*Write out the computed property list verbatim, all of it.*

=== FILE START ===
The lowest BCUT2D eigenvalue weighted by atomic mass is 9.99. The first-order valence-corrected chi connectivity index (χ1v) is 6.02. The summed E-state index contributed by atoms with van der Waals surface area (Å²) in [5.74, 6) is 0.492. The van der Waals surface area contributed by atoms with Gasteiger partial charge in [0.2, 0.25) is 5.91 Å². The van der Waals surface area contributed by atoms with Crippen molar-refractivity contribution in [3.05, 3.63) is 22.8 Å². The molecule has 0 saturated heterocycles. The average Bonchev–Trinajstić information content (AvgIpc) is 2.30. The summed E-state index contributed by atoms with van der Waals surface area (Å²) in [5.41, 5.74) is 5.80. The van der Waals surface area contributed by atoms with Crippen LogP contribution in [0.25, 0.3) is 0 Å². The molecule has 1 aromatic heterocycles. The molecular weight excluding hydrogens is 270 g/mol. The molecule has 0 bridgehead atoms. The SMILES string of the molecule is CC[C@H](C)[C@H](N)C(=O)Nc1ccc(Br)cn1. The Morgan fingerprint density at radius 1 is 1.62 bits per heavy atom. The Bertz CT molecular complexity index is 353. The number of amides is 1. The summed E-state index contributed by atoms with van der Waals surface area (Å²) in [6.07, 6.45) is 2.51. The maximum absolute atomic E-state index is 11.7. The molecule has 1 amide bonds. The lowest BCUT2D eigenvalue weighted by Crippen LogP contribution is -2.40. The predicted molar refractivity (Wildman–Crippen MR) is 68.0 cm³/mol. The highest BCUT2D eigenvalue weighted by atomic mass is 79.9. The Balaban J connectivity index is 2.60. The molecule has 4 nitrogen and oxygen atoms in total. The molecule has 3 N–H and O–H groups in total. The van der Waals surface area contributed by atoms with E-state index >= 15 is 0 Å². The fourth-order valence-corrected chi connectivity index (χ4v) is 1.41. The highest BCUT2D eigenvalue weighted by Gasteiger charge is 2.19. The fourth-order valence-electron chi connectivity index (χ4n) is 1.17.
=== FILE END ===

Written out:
The lowest BCUT2D eigenvalue weighted by atomic mass is 9.99. The first-order valence-corrected chi connectivity index (χ1v) is 6.02. The summed E-state index contributed by atoms with van der Waals surface area (Å²) in [5.74, 6) is 0.492. The van der Waals surface area contributed by atoms with Gasteiger partial charge in [0.2, 0.25) is 5.91 Å². The van der Waals surface area contributed by atoms with Crippen molar-refractivity contribution in [3.05, 3.63) is 22.8 Å². The molecule has 0 saturated heterocycles. The average Bonchev–Trinajstić information content (AvgIpc) is 2.30. The summed E-state index contributed by atoms with van der Waals surface area (Å²) in [5.41, 5.74) is 5.80. The van der Waals surface area contributed by atoms with Crippen LogP contribution in [0.25, 0.3) is 0 Å². The molecule has 1 aromatic heterocycles. The molecular weight excluding hydrogens is 270 g/mol. The molecule has 0 bridgehead atoms. The SMILES string of the molecule is CC[C@H](C)[C@H](N)C(=O)Nc1ccc(Br)cn1. The Morgan fingerprint density at radius 1 is 1.62 bits per heavy atom. The Bertz CT molecular complexity index is 353. The number of amides is 1. The summed E-state index contributed by atoms with van der Waals surface area (Å²) in [6.07, 6.45) is 2.51. The maximum absolute atomic E-state index is 11.7. The molecule has 1 amide bonds. The lowest BCUT2D eigenvalue weighted by Crippen LogP contribution is -2.40. The predicted molar refractivity (Wildman–Crippen MR) is 68.0 cm³/mol. The highest BCUT2D eigenvalue weighted by atomic mass is 79.9. The Balaban J connectivity index is 2.60. The molecule has 4 nitrogen and oxygen atoms in total. The molecule has 3 N–H and O–H groups in total. The van der Waals surface area contributed by atoms with E-state index >= 15 is 0 Å². The fourth-order valence-corrected chi connectivity index (χ4v) is 1.41. The highest BCUT2D eigenvalue weighted by Gasteiger charge is 2.19. The fourth-order valence-electron chi connectivity index (χ4n) is 1.17.